There are individuals who have huge surplus money but they really don’t know what to do with it or how to put it to better use.
While most of you would find it a little difficult to digest that there are investors who have the money but don’t know what to do with it, but that’s the truth. Don’t believe us, just look around and see the number of people with the latest gizmos, iphones, cars, clothes and consumer goods. What’s wrong with that? Nothing at all! It’s a free world and you can own anything and everything that your finances permit you to. Do this small test, when you see someone flashing his latest iphone or some gizmo, ask him if he has planned for his retirement, or whether he has a financial plan in place to pay for his child’s college fees 10 years down the line. Chances are that person will be more keen on discussing ‘relevant’ points like the features of his latest iphone rather than dwell on the ‘irrelevant’ issues raised by you.
To be sure, these issues (like the features of a latest iphone) are anything but irrelevant. But money has that effect on people, it makes them want to rush towards the immediate and ignore the future. So you have more iphones being bought than financial plans being prepared.
So, although it’s good to have money, it’s equally important to know what to do with it. We list 5 most critical tasks individuals must accomplish with their money.
1. Do your tax planning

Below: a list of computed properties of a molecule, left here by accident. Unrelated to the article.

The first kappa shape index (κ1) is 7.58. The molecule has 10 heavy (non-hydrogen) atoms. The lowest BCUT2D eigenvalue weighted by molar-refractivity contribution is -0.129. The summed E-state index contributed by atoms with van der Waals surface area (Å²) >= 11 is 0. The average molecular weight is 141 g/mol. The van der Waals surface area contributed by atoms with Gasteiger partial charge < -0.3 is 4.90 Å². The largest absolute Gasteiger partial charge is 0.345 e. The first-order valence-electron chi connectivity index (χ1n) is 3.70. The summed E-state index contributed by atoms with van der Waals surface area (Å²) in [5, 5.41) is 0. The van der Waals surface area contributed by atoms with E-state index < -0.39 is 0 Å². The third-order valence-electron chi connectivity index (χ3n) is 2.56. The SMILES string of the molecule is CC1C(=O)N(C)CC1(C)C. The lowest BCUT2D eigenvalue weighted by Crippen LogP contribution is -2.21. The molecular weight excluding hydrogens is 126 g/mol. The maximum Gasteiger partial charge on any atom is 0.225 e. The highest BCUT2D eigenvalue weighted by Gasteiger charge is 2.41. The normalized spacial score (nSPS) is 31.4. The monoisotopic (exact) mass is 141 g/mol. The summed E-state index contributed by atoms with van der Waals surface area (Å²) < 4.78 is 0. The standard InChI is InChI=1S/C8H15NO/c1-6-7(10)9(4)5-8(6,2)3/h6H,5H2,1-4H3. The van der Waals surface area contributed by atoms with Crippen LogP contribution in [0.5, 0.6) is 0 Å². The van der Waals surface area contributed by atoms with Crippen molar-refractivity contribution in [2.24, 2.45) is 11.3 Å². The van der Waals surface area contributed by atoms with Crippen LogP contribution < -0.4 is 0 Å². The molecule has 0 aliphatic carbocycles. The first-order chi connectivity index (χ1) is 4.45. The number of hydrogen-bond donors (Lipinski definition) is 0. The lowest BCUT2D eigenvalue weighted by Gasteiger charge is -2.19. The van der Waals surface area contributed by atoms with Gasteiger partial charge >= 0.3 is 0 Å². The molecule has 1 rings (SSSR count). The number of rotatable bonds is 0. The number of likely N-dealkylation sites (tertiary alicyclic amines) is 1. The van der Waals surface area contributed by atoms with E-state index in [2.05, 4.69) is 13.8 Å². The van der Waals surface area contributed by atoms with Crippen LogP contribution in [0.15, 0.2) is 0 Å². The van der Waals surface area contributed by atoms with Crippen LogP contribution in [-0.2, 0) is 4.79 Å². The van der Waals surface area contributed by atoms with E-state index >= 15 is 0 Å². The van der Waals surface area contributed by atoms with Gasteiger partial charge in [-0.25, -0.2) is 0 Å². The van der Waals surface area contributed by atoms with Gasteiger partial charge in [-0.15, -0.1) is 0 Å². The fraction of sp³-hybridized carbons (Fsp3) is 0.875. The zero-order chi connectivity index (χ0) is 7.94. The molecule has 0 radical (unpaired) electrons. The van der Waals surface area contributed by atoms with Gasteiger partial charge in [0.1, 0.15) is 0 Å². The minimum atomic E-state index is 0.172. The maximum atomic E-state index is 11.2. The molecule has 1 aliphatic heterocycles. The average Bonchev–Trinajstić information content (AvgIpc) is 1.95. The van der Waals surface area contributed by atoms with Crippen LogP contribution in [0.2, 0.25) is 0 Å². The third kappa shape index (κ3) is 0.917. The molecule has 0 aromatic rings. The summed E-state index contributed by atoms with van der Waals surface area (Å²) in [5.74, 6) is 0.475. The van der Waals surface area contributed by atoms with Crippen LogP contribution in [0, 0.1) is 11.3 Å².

If you are liable to pay tax, tie up your tax planning exercise. As a law-abiding citizen paying taxes is most important and so investing promptly in the right avenue to save tax assumes importance too. An individual can save tax upto Rs 100,000 by investing in tax-saving investment avenues. These avenues range from the traditional Public Provident Fund (PPF), National Saving Certificate (NSC) and life insurance to the more dynamic tax saving mutual funds (Equity Linked Saving Schemes - ELSS). These avenues not only help in tax planning but if selected well can also help individuals achieve their long-term financial goals.
2. Plan now for your retirement
A common regret for most of us in our twilight years (apart from not having exercised enough) is our poor savings and investment track record. Most individuals wish they had saved either better or more. Planning for retirement is one thing that individuals across age groups must take up on priority. Of course, if you start at an early stage it’s even better, but the fact is it’s never too late to set aside some money for retirement.
What makes retirement planning so important for us to list it second in our ‘to do’ list? The answer to that question is the inflation. Inflation is what usually leads to a rise in prices of goods and services. If you are wondering why oil, the gas cylinder, toothpaste, eggs and even ‘idli sambhaar’ costs a lot more than what it used to even 5 years ago, blame it on inflation. So planning earlier on in your life is a solution. Calculations show that even a 5-year delay in investing (Rs 10,000 annually at 10%) can make a substantial difference (as high as 40%) to your retirement corpus.
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